"The verdict on violent entertainment is now in," Sen. Sam Brownback (R-Kan.) declared during the most recent moral panic involving kids and popular culture. "Violent entertainment is a public health hazard." To back up that claim, Brownback touted a joint statement from the American Medical Association, the American Psychological Association, the American Academy of Pediatrics, and the American Academy of Child and Adolescent Psychiatry. "Well over 1,000 studies," it said, "point overwhelmingly to a causal connection between media violence and aggressive behavior in some children."
That sounds pretty impressive, except for one thing: It's not true. Jonathan Freedman, a University of Toronto psychologist who recently completed a review of the scientific literature, counts about 200 published studies that have tried to measure the impact of TV or film violence on aggression. What's more, he says, "The majority of studies do not find evidence that supports the notion that television violence causes aggression." Senior Editor Jacob Sullum spoke with Freedman by telephone.
Q: One of the classic studies in this area found that preschoolers who were shown a film of a man attacking an inflatable clown doll were more likely to knock the toy around than preschoolers who didn't see the film. What are the problems with that sort of research?
A: The situation is very subject to "demand factors." The showing of the violent film, which is usually a very short excerpt, almost inevitably carries a message that this is expected or allowed or wanted. It's very, very artificial research. When you get effects, it's easy to explain in other terms. Another big weakness is that very few of [the studies] make any effort to equate the violent and nonviolent films in terms of activity level, arousal, or interest. More arousal produces more of whatever it is you're measuring, which could include aggression.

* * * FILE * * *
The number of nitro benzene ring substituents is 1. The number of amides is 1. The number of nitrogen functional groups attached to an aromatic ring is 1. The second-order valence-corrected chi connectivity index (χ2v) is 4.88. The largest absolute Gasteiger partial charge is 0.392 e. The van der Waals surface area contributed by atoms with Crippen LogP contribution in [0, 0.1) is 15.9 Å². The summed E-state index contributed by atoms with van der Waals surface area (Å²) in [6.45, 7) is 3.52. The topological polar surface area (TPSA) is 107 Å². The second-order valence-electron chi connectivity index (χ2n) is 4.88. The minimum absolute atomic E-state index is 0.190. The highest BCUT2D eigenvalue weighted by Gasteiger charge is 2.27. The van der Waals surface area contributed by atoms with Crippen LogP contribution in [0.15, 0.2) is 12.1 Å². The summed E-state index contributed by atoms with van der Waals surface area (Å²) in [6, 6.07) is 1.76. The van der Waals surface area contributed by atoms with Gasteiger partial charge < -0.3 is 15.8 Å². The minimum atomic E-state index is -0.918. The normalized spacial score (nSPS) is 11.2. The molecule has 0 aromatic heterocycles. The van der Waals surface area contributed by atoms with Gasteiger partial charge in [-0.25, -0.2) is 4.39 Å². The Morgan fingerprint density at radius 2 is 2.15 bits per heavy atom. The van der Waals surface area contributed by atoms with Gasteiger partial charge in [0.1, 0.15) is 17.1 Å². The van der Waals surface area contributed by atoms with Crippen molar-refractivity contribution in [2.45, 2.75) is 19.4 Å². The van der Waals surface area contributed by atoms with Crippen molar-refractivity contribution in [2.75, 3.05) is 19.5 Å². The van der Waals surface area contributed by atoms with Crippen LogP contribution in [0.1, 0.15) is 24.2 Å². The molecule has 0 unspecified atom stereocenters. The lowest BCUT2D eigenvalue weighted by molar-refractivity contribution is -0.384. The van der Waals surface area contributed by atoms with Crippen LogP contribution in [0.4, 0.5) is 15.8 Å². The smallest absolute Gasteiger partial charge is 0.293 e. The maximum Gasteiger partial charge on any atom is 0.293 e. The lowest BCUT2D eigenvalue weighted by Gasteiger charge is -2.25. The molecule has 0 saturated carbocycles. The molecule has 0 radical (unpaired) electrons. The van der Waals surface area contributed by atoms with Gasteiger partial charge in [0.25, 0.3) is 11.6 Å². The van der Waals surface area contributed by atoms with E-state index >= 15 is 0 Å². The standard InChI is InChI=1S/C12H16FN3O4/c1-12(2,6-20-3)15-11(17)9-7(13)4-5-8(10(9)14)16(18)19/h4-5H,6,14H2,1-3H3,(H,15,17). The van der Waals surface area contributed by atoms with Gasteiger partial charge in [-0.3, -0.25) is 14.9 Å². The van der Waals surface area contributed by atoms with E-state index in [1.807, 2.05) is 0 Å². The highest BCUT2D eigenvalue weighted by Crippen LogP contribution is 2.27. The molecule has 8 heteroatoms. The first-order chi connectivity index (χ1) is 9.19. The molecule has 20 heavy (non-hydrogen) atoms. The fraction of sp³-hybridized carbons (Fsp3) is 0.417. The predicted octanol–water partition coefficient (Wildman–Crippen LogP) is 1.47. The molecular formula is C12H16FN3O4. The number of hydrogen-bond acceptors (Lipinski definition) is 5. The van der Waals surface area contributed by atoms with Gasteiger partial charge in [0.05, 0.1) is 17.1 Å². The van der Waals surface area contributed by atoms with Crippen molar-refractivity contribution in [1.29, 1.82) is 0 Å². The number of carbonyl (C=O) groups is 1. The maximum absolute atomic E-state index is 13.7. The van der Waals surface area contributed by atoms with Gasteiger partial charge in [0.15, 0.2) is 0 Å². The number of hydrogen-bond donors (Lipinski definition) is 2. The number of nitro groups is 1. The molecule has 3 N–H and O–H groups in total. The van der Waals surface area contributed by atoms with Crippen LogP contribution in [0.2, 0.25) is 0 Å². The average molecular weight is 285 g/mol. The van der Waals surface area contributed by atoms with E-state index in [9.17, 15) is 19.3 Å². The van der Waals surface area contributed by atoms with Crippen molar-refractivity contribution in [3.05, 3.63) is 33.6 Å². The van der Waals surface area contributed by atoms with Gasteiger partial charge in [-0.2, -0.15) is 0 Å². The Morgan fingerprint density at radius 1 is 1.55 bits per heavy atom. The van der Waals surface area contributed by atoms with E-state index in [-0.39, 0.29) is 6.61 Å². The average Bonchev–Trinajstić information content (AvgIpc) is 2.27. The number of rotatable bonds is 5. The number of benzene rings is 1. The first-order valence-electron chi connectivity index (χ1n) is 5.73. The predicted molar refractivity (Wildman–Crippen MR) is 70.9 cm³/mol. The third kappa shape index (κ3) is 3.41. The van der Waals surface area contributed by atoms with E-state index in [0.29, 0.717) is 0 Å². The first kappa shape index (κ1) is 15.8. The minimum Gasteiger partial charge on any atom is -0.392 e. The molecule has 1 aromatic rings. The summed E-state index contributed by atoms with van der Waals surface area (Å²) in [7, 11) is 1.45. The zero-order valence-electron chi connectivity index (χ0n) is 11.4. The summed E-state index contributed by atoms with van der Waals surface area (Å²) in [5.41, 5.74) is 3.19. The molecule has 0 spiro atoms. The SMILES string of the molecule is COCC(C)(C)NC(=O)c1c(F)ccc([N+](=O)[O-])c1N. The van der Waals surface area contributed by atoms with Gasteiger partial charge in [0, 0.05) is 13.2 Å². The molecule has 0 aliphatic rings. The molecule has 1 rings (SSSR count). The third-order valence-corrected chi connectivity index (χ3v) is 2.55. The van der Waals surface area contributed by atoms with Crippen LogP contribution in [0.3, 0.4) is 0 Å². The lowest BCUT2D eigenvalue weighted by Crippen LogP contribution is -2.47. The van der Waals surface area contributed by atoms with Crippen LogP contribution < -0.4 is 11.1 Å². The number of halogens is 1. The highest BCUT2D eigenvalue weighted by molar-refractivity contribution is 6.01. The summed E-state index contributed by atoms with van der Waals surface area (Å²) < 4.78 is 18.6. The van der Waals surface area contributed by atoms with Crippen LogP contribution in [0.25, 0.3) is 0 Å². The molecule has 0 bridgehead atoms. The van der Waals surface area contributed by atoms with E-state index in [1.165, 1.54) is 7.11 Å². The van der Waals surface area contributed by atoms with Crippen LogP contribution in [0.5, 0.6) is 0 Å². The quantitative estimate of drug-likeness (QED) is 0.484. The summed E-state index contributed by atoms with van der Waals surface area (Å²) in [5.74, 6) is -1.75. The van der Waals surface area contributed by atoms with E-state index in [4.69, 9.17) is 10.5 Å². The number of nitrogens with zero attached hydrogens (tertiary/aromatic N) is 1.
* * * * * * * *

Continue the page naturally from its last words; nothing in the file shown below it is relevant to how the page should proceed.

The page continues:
Q: What about studies in more realistic settings?
A: The field experiments show almost nothing….The contrast between the way it's described, in terms of "overwhelming evidence," and the reality is just remarkable. It's not that 60 percent of them get good results and 40 percent of them don't—which would be pretty iffy from a scientific point of view but at least substantial. It's more like 25 percent get supportive results, and 75 percent either get nothing or get mixed results.
Q: If the evidence is as inconclusive as you say, why do we keep seeing these authoritative-seeming statements to the contrary?
A: I think it's purely political. This most recent statement was elicited by Brownback. [The organizations] had issued similar statements before, separately, that were equally inaccurate. "Thousands of studies" is a joke. It's sort of like the McCarthy era: "I have here a list of Communists…." You just know that no one looked at the research when they said that, because if they had they would know there aren't 1,000 studies.